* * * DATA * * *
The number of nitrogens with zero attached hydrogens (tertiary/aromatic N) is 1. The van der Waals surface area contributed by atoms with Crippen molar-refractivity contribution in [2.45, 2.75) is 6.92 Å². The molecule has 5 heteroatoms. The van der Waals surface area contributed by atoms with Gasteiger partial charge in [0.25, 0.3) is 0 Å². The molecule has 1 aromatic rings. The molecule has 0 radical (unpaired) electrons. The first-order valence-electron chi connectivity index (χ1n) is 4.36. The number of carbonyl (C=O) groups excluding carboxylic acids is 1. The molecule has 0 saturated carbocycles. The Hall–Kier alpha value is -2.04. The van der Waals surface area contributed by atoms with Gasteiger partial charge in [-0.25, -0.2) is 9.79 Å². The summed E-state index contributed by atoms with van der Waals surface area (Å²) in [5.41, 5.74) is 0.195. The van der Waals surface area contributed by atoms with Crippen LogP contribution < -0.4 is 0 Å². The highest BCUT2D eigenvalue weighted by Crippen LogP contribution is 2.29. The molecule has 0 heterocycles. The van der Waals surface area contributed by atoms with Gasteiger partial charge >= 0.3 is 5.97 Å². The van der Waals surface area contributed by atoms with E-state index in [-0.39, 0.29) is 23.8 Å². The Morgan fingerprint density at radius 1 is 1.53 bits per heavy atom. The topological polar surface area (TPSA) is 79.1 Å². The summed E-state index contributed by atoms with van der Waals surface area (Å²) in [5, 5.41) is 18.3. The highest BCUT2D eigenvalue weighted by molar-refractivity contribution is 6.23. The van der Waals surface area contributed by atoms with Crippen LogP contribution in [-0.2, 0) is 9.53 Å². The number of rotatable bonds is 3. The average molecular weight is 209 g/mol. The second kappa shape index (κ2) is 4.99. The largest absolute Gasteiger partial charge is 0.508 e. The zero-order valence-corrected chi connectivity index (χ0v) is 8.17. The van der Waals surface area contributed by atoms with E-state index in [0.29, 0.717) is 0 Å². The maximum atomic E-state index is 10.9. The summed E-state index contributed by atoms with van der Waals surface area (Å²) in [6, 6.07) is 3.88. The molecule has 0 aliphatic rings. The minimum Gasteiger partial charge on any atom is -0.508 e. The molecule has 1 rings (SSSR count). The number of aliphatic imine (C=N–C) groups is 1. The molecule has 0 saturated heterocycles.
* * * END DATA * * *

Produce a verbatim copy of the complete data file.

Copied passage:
The number of nitrogens with zero attached hydrogens (tertiary/aromatic N) is 1. The van der Waals surface area contributed by atoms with Crippen molar-refractivity contribution in [2.45, 2.75) is 6.92 Å². The molecule has 5 heteroatoms. The van der Waals surface area contributed by atoms with Gasteiger partial charge in [0.25, 0.3) is 0 Å². The molecule has 1 aromatic rings. The molecule has 0 radical (unpaired) electrons. The first-order valence-electron chi connectivity index (χ1n) is 4.36. The number of carbonyl (C=O) groups excluding carboxylic acids is 1. The molecule has 0 saturated carbocycles. The Hall–Kier alpha value is -2.04. The van der Waals surface area contributed by atoms with Gasteiger partial charge in [-0.25, -0.2) is 9.79 Å². The summed E-state index contributed by atoms with van der Waals surface area (Å²) in [5.41, 5.74) is 0.195. The van der Waals surface area contributed by atoms with Crippen LogP contribution < -0.4 is 0 Å². The highest BCUT2D eigenvalue weighted by Crippen LogP contribution is 2.29. The molecule has 0 heterocycles. The van der Waals surface area contributed by atoms with Gasteiger partial charge >= 0.3 is 5.97 Å². The van der Waals surface area contributed by atoms with E-state index in [-0.39, 0.29) is 23.8 Å². The Morgan fingerprint density at radius 1 is 1.53 bits per heavy atom. The topological polar surface area (TPSA) is 79.1 Å². The summed E-state index contributed by atoms with van der Waals surface area (Å²) in [5, 5.41) is 18.3. The highest BCUT2D eigenvalue weighted by molar-refractivity contribution is 6.23. The van der Waals surface area contributed by atoms with Crippen LogP contribution in [-0.2, 0) is 9.53 Å². The number of rotatable bonds is 3. The average molecular weight is 209 g/mol. The second kappa shape index (κ2) is 4.99. The largest absolute Gasteiger partial charge is 0.508 e. The zero-order valence-corrected chi connectivity index (χ0v) is 8.17. The van der Waals surface area contributed by atoms with E-state index in [0.29, 0.717) is 0 Å². The maximum atomic E-state index is 10.9. The summed E-state index contributed by atoms with van der Waals surface area (Å²) in [6, 6.07) is 3.88. The molecule has 0 aliphatic rings. The minimum Gasteiger partial charge on any atom is -0.508 e. The molecule has 1 rings (SSSR count). The number of aliphatic imine (C=N–C) groups is 1. The molecule has 0 saturated heterocycles.